The hike to Sugarloaf mountain is the highest peak that you can reach in the Big Bear Valley, and is one of the favorites by locals. You are treated to great views of both the valley and the San Gorgonio wilderness.
- 10 miles round-trip
- Start at 7400', peak at 9952'
- Moderate to strenuous
- What to bring:
- Good shoes, water, food, sunscreen, camera, Seven Summits punch card, hiking poles (optional, and recommended due to rocky terrain and length)
- Adventure Pass:
- An Adventure Pass is required, as you will be parking in the National Forest.
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Directions to Trailhead
Take Hwy 38 south toward Onxy Summit past State Lane. Turn right on Forest Road 2N93, which turns quickly to dirt. There is a sign that tells you the Sugarloaf trailhead is straight ahead in 1½ miles. Follow the sign up the dirt road, but note that the earth in this area is very rocky and despite efforts at maintenance, the road is very bumpy. If you have a low profile car or one that doesn’t fair well on rocky dirt roads, you can park just off the pavement and just walk up the road (if you have a map, you can also take a shortcut to the left that goes through Greenspot Group Campground and then picks up a single track trail the brings you to the trailhead). Otherwise just drive up the main road for 1.5 miles till you come to the trailhead, where there is some parking on the right side of the road right before the trailhead.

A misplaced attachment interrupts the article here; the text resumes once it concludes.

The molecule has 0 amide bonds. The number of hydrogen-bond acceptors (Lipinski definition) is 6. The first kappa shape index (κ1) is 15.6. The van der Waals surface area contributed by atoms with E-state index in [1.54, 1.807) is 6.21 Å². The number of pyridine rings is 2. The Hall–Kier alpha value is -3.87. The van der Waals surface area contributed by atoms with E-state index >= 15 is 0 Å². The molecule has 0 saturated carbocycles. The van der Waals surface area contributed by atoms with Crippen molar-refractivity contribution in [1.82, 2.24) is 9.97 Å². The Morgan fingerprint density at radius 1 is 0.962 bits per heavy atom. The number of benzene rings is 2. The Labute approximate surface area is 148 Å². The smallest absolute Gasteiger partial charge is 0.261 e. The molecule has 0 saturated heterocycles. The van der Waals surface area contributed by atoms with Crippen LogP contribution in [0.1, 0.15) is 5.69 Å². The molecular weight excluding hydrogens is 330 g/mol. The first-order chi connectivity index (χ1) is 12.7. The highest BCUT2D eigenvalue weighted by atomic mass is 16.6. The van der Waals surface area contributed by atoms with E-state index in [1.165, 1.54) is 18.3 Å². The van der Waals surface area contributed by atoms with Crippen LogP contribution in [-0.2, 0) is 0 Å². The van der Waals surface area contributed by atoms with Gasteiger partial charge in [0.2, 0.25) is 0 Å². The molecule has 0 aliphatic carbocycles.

You will see a nice sign that points right to the trail and indicates that it is 5 miles to the summit. As you look at the sign, you'll see to a road closure immediately to your right with a place for hikers and horses to go around. That's the start... go for it!
The entire trail is a mix of single track and old fire road and makes for a nice hike up the mountain. The first intersection you will come to is approx 2 miles into the hike. You will know you are there when you pass through a downed tree (the middle has been removed by chainsaw so it did not block the trail). It is pretty clearly marked with rock arrows and a log down over the way you shouldn’t go, a post marker and even a sign on a tree. Now, Dan McKernan missed it once. He said he saw the markings but was curious about what was down the other path... so needless to say he didn't make it to the top that day. :)
After taking the right fork and heading uphill, the next intersection is at the ridge and is even more clearly marked with a sign that points you on a right turn, southwest toward the summit. You will be following this trail all the way to the summit, encountering several "false" summits. Don't despair! Keep going and you will get there soon!
Along the way you will be treated to views of the San Gorgonio Wilderness and the Big Bear Valley. Also keep you eye out for markers in the trees along the trai that look like an "I" carved out in the trunk of the tree right on the trail. You experienced hikers might recognize these as common trail markers used in many forests.
Congratulations you have reached the highest peak within the Big Bear Valley (San Gorgonio and the peaks along its shoulder are higher, but not part of Big Bear proper). Enjoy the views which you can see by walking around the rim of the peak. To get back to the trailhead, simply walk back, just remember to make the turns back to road 2N93.